In an effort to promote recruitment for the Milford Police Department, Milford City Council approved a program that would allow police officers to take home vehicles. This required the city to purchase a much larger fleet of vehicles. Before the retirement of Chief Kenneth Brown, he indicated that there would be a delay in the delivery of the vehicles purchased due to supply chain issues many dealers were experiencing. At a recent meeting, Acting Chief Ed Huey reported that there would be an additional delay.
“We got a disturbing call from the vendor on the take home car program,” Huey said. “Ford Motor Company are unable to offer us the 2022 model year for hybrid engine police cars that we had specked out. They told us that was possible in the beginning, so that was not a huge surprise to us. But when Hertrich added that they could not honor the state contract pricing on that, we inquired about how much additional that would be. They quoted $7,600 per vehicle. When we ordered the cars from them, they promised that even if they could not deliver the 2022s we would get 2023s at the same price as the 2022s.”
Huey explained that they investigated the issue and found that Hertrich lost the state contrac back in May but that they had failed to disclose that to the city. After searching online, the department found that Winner Ford now held the state contract and the contacted them about the vehicles.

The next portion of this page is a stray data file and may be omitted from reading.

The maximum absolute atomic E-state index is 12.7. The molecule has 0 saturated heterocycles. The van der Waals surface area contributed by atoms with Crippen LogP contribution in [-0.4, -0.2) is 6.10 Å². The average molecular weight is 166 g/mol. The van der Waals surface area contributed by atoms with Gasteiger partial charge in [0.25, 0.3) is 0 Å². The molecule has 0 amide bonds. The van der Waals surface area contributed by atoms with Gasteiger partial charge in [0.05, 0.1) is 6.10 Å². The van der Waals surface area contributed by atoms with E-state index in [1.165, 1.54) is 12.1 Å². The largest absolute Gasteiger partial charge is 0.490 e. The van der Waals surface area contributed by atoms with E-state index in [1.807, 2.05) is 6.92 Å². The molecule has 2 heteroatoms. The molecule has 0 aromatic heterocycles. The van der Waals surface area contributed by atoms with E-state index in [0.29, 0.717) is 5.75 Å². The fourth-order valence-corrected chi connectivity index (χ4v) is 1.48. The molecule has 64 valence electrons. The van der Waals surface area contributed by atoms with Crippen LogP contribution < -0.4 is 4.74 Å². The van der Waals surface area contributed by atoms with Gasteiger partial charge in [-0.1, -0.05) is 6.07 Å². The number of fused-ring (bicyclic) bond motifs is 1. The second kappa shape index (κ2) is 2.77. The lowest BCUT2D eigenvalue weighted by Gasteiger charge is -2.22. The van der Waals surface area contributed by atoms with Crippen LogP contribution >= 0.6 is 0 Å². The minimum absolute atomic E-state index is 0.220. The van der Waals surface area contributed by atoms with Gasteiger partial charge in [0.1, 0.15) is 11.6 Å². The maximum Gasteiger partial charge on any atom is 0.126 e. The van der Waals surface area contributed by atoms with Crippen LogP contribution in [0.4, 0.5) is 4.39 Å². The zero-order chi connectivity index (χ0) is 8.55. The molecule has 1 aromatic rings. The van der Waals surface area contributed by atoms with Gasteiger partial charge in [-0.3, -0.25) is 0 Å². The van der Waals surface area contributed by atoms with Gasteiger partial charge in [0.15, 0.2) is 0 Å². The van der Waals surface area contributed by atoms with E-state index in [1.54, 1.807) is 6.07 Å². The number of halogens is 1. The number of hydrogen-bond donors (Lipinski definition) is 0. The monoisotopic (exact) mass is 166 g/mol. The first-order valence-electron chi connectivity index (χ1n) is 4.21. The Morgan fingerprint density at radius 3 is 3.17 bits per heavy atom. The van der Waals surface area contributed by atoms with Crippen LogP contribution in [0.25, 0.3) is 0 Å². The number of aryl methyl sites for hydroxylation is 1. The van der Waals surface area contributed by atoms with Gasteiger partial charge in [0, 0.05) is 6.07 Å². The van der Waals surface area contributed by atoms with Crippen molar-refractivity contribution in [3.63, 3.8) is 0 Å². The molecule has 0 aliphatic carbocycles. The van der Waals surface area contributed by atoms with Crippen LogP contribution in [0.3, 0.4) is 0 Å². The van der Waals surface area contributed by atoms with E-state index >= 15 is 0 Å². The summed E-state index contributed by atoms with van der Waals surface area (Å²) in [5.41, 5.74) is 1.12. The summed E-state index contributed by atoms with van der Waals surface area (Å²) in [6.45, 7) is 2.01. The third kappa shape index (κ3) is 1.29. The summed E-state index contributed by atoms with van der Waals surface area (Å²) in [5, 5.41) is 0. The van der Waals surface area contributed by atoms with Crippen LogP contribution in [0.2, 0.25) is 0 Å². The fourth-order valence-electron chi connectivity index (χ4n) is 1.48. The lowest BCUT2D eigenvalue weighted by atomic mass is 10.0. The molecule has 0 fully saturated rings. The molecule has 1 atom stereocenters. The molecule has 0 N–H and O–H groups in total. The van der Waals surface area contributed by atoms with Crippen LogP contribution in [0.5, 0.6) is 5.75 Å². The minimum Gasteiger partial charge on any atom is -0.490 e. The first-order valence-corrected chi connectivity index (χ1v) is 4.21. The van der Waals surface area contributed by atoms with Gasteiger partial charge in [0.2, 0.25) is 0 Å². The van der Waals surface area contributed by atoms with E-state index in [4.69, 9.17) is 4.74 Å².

“We can get the vehicles at a slightly higher price,” Huey said. “It’s about $2,657 higher to get that vehicle but we expect they will be the 2023 model year. I’d like to thank Lou [Vitola, City Finance Manager] for his help in figuring this out and working through the logistics of that.” Huey stated that the state contract documents indicate the minimum delivery time for the vehicles is 30 weeks.
The city was able to purchase two replacement budget year cars from Hertrich that were a different model. They are Dodge Durango vehicles ordered that had been ordered by the federal government who decided not to take delivery of the vehicles. This allowed Milford to save about $2,800 per vehicle by purchasing the V6 gasoline engine vehicles that are not hybrid.
“The other thing I wanted to kind of bring to council’s attention is that you may notice that the stats for the month show that felony and misdemeanor arrests went way up,” Huey said. “I looked into that to see if there was something really bad going on that I had not heard about yet. Luckily, it was not. They were cases that the officer’s executed warrants which were multiple event warrants. This means crime levels have not increased.”
Councilman Michael Boyle confirmed that the count includes each instance of crime not each individual that committed a crime and Huey confirmed that was correct, stating that the report showed the number of charges filed, not the number of individuals arrested.
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